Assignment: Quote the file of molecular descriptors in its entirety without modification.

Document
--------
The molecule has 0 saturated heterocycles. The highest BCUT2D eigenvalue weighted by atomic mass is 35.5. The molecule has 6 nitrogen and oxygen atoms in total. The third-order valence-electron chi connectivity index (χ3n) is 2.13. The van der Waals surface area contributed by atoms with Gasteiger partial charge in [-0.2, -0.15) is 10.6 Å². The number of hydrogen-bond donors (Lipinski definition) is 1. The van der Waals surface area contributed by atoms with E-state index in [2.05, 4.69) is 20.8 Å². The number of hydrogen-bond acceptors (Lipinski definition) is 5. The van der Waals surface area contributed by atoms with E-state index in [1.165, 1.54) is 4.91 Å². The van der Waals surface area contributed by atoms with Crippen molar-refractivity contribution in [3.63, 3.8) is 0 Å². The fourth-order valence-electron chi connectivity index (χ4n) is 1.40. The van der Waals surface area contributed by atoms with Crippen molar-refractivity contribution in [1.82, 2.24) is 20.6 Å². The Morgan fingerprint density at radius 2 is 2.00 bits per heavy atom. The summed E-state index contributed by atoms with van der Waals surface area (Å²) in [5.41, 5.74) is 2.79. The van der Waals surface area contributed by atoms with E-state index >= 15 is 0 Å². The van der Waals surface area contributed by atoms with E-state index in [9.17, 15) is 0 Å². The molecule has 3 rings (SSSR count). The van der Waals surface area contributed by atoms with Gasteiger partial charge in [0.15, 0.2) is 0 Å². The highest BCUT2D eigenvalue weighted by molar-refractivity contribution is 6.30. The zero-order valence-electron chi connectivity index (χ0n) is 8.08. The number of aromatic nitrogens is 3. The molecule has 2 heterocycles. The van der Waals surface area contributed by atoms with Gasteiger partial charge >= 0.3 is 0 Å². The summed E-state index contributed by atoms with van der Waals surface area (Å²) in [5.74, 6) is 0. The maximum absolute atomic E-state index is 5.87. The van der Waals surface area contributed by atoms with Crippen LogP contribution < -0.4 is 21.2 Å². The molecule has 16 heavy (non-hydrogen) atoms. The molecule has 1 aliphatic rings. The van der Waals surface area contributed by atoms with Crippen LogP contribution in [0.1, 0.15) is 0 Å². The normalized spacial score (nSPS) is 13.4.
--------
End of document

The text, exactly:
The molecule has 0 saturated heterocycles. The highest BCUT2D eigenvalue weighted by atomic mass is 35.5. The molecule has 6 nitrogen and oxygen atoms in total. The third-order valence-electron chi connectivity index (χ3n) is 2.13. The van der Waals surface area contributed by atoms with Gasteiger partial charge in [-0.2, -0.15) is 10.6 Å². The number of hydrogen-bond donors (Lipinski definition) is 1. The van der Waals surface area contributed by atoms with E-state index in [2.05, 4.69) is 20.8 Å². The number of hydrogen-bond acceptors (Lipinski definition) is 5. The van der Waals surface area contributed by atoms with E-state index in [1.165, 1.54) is 4.91 Å². The van der Waals surface area contributed by atoms with Crippen molar-refractivity contribution in [3.63, 3.8) is 0 Å². The fourth-order valence-electron chi connectivity index (χ4n) is 1.40. The van der Waals surface area contributed by atoms with Crippen molar-refractivity contribution in [1.82, 2.24) is 20.6 Å². The Morgan fingerprint density at radius 2 is 2.00 bits per heavy atom. The summed E-state index contributed by atoms with van der Waals surface area (Å²) in [5.41, 5.74) is 2.79. The van der Waals surface area contributed by atoms with E-state index >= 15 is 0 Å². The van der Waals surface area contributed by atoms with E-state index in [9.17, 15) is 0 Å². The molecule has 3 rings (SSSR count). The van der Waals surface area contributed by atoms with Gasteiger partial charge in [0.15, 0.2) is 0 Å². The highest BCUT2D eigenvalue weighted by molar-refractivity contribution is 6.30. The zero-order valence-electron chi connectivity index (χ0n) is 8.08. The number of aromatic nitrogens is 3. The molecule has 2 heterocycles. The van der Waals surface area contributed by atoms with Gasteiger partial charge >= 0.3 is 0 Å². The summed E-state index contributed by atoms with van der Waals surface area (Å²) in [5.74, 6) is 0. The maximum absolute atomic E-state index is 5.87. The van der Waals surface area contributed by atoms with Crippen LogP contribution < -0.4 is 21.2 Å². The molecule has 16 heavy (non-hydrogen) atoms. The molecule has 1 aliphatic rings. The van der Waals surface area contributed by atoms with Crippen LogP contribution in [0.1, 0.15) is 0 Å². The normalized spacial score (nSPS) is 13.4.